Mining for Gold

Joshua did two things for the first time yesterday that made my heart soar : Firstly, my friend and her 11 year old son stayed overnight and after breakfast and sitting around chatting for hours, they packed up their belongings to leave. They had arrived by bicycle and so our young guest was being sprayed with sun tan lotion before they cycled back in the hot sun. Joshua watched this process carefully, as he was outside to wave them off. The boy was complaining and making a fuss about the application of his sun cream, so Joshua leaned in to catch his eye and gave him a thumbs up! I like to think that he was showing empathy and trying to reassure his friend that everything would be OK and that it would soon be over. But of course, with Joshua’s sense of humour, he may have been teasing him and taking the mickey – the thumbs up might have been meant to say ” ha ha, look at you!” I am not sure which, but it showed some rare interaction with a child, which he does not do a lot of, he mostly responds to other adults, so that made me very happy, whatever his motivation was.

Secondly, we drove to the railway station to collect my niece and her boyfriend who were coming to visit us for the day. Joshua sat in the front of the car  and I opened the windows and put the stereo on loud for him. We were listening to a live Bruce Springsteen album and the song ” Atlantic City” came on : Joshua sprang to life in every chorus, shouting “eeeeeuuuwwww!” throughout the chorus and rocking and beaming. He would listen carefully to the verse then repeatedly begin joining in at every chorus. He has always had his favourite songs – Bruce Springsteen’s ‘The Rising’, Blondie’s ‘Hanging on the Telephone’, U2’s ‘ One Love’ – but he has never participated like this before. When the song came to an end he would say ” thank you” and point at the stereo to ask for it again, so we played it on repeat, all the way to the station and all the way back, it kept getting the same response and evident excitement.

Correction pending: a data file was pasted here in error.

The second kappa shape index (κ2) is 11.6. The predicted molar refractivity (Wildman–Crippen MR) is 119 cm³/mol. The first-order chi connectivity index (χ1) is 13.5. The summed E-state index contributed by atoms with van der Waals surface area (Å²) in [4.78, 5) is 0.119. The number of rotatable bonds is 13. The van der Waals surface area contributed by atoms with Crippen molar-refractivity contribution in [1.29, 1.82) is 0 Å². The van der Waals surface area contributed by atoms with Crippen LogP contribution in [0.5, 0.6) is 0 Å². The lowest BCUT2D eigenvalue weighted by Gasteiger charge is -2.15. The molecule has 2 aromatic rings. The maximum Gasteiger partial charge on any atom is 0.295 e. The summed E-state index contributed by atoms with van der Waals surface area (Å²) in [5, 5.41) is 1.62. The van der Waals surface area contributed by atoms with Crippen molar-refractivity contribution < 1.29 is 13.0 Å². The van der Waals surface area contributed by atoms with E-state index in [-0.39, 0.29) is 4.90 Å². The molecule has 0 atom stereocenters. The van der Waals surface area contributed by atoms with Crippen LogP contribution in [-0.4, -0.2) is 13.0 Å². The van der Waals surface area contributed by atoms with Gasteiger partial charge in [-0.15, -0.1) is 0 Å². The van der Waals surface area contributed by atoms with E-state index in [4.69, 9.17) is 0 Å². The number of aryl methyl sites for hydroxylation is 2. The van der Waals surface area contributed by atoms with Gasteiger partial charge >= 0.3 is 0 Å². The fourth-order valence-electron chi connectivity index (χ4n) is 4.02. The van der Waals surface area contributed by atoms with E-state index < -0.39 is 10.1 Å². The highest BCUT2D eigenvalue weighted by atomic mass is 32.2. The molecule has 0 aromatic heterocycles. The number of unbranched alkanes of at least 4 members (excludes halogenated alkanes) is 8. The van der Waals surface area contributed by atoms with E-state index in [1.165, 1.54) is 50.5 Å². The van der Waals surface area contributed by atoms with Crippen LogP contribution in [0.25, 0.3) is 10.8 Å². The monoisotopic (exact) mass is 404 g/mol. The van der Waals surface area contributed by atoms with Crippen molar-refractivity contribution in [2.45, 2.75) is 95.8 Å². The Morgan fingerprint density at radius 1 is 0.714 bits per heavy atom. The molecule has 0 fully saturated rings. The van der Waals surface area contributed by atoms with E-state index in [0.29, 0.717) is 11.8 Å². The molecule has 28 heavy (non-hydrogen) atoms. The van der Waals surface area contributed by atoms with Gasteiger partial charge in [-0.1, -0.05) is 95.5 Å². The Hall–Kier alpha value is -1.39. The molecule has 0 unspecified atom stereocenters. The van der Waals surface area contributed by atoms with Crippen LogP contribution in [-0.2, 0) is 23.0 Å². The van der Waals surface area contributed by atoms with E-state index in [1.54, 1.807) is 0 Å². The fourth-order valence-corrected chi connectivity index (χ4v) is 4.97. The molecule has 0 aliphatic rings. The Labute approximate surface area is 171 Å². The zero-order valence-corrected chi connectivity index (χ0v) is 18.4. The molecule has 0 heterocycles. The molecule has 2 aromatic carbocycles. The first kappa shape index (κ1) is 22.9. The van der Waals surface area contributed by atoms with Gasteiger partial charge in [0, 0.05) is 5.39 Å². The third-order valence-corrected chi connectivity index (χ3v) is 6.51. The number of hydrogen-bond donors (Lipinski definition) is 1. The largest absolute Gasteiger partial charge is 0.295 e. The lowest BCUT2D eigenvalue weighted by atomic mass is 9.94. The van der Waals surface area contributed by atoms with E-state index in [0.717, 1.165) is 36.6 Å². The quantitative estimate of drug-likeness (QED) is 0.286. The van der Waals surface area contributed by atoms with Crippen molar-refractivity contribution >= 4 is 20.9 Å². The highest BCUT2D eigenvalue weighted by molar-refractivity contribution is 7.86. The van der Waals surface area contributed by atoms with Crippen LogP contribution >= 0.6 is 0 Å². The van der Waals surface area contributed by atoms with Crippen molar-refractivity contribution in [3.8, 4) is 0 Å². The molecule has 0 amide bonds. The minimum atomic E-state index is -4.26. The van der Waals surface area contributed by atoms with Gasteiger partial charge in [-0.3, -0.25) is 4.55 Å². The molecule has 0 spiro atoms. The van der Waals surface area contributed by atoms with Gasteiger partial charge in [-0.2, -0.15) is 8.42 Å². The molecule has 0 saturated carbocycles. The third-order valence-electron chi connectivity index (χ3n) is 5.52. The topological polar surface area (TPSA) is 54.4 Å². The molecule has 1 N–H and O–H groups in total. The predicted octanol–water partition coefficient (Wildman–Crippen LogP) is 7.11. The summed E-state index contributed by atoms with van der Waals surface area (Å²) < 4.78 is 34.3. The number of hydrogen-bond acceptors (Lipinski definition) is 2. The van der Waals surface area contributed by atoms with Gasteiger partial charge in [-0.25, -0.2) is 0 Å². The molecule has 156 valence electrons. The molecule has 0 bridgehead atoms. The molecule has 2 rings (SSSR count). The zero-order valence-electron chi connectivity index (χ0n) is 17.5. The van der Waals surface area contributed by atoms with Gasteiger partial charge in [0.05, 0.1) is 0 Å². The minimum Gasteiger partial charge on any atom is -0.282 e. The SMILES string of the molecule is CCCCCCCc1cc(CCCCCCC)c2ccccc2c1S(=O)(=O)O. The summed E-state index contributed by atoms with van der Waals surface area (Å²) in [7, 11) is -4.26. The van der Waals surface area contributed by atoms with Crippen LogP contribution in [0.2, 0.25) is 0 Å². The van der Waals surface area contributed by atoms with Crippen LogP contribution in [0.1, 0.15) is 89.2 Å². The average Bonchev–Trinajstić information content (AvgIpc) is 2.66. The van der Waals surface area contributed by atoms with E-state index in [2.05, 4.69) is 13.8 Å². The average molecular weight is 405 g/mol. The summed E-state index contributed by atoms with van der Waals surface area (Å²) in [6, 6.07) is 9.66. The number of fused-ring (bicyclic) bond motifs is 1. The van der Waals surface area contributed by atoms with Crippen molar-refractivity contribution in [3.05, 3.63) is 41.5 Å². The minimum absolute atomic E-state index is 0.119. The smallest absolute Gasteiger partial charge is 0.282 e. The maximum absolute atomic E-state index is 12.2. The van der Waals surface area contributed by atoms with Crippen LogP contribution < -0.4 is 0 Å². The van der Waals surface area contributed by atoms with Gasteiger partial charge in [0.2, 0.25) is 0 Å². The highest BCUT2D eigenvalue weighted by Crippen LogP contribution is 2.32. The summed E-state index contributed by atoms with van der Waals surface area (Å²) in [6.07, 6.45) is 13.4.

These two developments yesterday, show that Joshua is still learning and still changing. Just because he is 18 years old and an adult now, does not mean that his personality and skills are fixed for life. The more input Joshua has – mixing with a variety of people and listening to a range of music as an example – the more that he absorbs, processes and responds to. That is why he needs to be challenged and stimulated at school, respite and his new daycare  from next year, rather than always offering him the same, familiar and safe activities, they should be interspersed with trying new things too. Who knows what more lies just beneath the surface, still to be untapped?

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